'Growing national scandal': Rented property efficiency standards could save tenants £570 a year

'Growing national scandal': Rented property efficiency
standards could save tenants £570 a year
'Growing national scandal': Rented property efficiency standards could save tenants £570 a year

New analysis from E3G calculates that delivering proposed minimum energy efficiency standards could save the UK economy £1.75bn and reduce rates of fuel poverty

The government has been urged to deliver on its long-standing proposals to strengthen energy efficiency standards for rented properties, after a new analysis revealed the rules could save tenants £570 a year.

Think tank E3G published new calculations this weekend detailing how the UK economy could save £1.75bn a year if the government moved forward with plans to require landlords to ensure all rented properties achieve Energy Performance Certificate (EPC) band C or above for new tenancies from 2025 and for all existing tenancies from 2028.

The report - titled Cutting Energy Bills and Raising Standards for Private Renters - stressed that the standards would also help the government meet its carbon targets and its fuel poverty goals.

Currently over a quarter of renters live in fuel poverty, more than in any other housing type, while two-thirds of privately rented homes do not meet the government's proposed target energy efficiency level and almost a million rented properties would not meet the legal definition of a "decent home". 

The government first proposed new energy efficiency standards for landlords in a consultation launched in 2020, but two years on from the completion of the consultation the government is yet to formally respond.

The delay last week prompted the National Residential Landlords Association (NRLA) to call on the government to push back the 2025 deadline for improving the efficiency of rental properties, arguing Ministers had left it so long to finalise the rules that the original timeline was "dead in the water".

"In the interests of certainty, the government needs to admit what we all know: namely that it has no hope of meeting its proposed energy targets for the rental market," NRLA chief executive Ben Beadle said in a statement. "We all want to see properties as energy efficient as possible. However, the government's delay in responding to its consultation on energy standards in the private rented sector means its plans are dead in the water."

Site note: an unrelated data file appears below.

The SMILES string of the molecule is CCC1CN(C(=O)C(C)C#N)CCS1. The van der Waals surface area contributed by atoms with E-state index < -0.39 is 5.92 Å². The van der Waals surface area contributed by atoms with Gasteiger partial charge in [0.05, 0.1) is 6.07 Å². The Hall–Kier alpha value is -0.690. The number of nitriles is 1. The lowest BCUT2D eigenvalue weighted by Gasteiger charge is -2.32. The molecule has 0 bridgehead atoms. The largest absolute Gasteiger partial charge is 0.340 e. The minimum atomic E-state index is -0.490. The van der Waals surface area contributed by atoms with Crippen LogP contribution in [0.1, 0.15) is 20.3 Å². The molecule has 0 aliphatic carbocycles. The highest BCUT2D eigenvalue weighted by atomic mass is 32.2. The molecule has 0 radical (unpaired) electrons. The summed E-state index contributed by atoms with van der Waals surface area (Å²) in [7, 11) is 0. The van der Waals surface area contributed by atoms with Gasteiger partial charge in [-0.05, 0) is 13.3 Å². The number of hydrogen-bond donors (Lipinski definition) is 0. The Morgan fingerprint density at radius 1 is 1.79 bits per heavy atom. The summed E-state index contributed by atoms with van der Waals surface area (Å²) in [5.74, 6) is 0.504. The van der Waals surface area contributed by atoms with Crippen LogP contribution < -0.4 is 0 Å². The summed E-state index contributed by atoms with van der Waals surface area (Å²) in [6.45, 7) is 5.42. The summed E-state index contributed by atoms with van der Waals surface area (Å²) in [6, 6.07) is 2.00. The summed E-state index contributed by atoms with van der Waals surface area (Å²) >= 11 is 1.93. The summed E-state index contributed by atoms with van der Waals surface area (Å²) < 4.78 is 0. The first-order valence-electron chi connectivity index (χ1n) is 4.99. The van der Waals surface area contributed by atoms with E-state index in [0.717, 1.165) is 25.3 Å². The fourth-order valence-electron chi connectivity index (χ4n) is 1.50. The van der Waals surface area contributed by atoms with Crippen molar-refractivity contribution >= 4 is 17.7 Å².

The group also argued the government needed to clarify how it intended to ensure landlords will be able to deliver efficiency upgrades that in some cases could cost tens of thousands of pounds.

But E3G and a coalition of environmental and fuel poverty groups said the government should finalise the rules as originally planned, while also introducing fiscal incentives to help landlords cover the cost of energy efficiency upgrades.

"The poor state of many rented homes is a growing national scandal," said Colm Britchfield, policy advisor at E3G. "Tenants are facing sky-high bills in part because so much energy is wasted in inefficient homes. The government has an oven-ready set of regulations to fix this - now they need to put them into law."

Emma Harvey-Smith, director at the Green Finance Institute, said the proposed new rules could deliver multiple economic benefits. "Decarbonising homes in the private rented sector offers an opportunity to address the cost-of-living, energy, and climate crises in the UK," she said. "Introducing revised minimum energy efficiency standards and fiscal incentives to improve private-rented homes will support those in fuel poverty, while also providing certainty to landlords, retrofit contractors and financial institutions on the timescales and demand for energy efficiency improvements."  

The Department for Business, Energy and Industrial Strategy (BEIS) has confirmed it plans to publish its consultation response in due course, but has not provide a specific timetable.

"We are investing over £6.6bn to help decarbonise homes and buildings, and to ensure all homes meet EPC band C by 2035," BEIS said in its statement released last week in response to the NRLA's criticism. "The Energy Company Obligation runs from 2022 to 2026 and will help hundreds of thousands of families with energy-saving measures such as insulation, with average energy bill savings of around £300 a year. Installations are now increasing, and we have announced a further £1bn extension of the scheme to start in Spring 2023." 

* This article was originally published here